Information and communications technologies could prove to be “game-changers” in transforming the level of financial literacy and personal savings in the African-African community, according to the National Urban League president.
Marc Morial, who heads the 102-year-old civil rights organization, offered this view as part of a wide-ranging talk at a luncheon in New York City on Tuesday hosted by Prudential Financial. Moderated by Maria de la Soledad Teresa O’Brien, a former CNN anchor and special correspondent, the luncheon presentation explored the economic opportunities and challenges facing African-Americans and other minorities, particularly those in underserved communities.
Morial said that greater use of advertising and educational outreach through television, the Internet and social media are needed to raise financial awareness and preparedness within these communities. IT solutions at the point of sale in retail outlets can also be used to promote long-term savings.
Just as, he noted, Walgreen’s debit/credit card terminals now prompt users to donate to the American Cancer Society when making a purchase, the devices might also avail them of the opportunity to contribute to a retirement savings account or annuity before concluding a transaction.
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“We have to use the tools of today to communicate [financial-oriented] messages in a clever, exciting and fun way,” he said. “If this subject is truly important, then it will require greater product development, marketing, advertising, social media, education and behavioral modification.”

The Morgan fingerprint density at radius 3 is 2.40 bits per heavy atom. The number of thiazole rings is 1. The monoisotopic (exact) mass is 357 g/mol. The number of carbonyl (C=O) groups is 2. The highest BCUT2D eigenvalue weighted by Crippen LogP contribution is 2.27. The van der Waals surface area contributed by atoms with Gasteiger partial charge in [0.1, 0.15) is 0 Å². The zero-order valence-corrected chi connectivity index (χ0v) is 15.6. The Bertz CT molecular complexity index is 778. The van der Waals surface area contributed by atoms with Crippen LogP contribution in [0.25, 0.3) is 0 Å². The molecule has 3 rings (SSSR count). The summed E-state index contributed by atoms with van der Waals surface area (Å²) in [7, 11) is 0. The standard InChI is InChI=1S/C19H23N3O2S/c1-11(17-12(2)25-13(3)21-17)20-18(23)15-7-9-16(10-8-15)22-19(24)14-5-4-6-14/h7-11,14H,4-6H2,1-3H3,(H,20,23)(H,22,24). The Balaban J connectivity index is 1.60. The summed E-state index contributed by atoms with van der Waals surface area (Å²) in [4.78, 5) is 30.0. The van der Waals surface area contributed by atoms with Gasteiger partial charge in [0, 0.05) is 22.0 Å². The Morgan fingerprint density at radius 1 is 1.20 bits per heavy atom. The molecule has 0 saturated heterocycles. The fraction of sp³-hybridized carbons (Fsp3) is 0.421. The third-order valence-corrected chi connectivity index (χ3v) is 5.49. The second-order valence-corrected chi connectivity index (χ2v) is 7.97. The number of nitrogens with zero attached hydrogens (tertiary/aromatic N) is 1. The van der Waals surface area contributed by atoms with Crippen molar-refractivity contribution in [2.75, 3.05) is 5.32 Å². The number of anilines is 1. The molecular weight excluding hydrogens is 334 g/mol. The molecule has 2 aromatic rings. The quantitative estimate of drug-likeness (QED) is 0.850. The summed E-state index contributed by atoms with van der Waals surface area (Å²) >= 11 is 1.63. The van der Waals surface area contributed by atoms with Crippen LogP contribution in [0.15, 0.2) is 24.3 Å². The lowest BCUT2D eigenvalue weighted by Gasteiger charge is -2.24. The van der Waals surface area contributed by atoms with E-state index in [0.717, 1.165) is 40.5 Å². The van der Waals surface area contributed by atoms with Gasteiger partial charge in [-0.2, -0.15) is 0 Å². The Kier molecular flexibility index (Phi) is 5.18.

The need for boosting financial literacy has grown more urgent. Citing the National Urban League’s Equality Index (which compares conditions between whites and blacks in America using multiple variables) Morial said the economic gap has widened since the Great Recession of 2008. He noted the differences are “significant” in terms of unemployment (higher among African-Americans than among whites), income (lower) and net worth (far lower).
“The National Urban League is dedicated to closing these gaps—between African-Americans and whites and between all communities of color,” he said. “The recession increased these economic gaps, not only between blacks and whites, but between all Americans who are at the lower half of the economic spectrum and those at the top 15 to 20 percent.”
The long-term health of the U.S. economic and America’s competitiveness globally, he added, hinges in part on narrowing the economic divide among ethnic groups. One reason: The U.S. will soon no longer have a white majority, as people of color—most notably the Latino population—account for the fastest-growing segments of the population.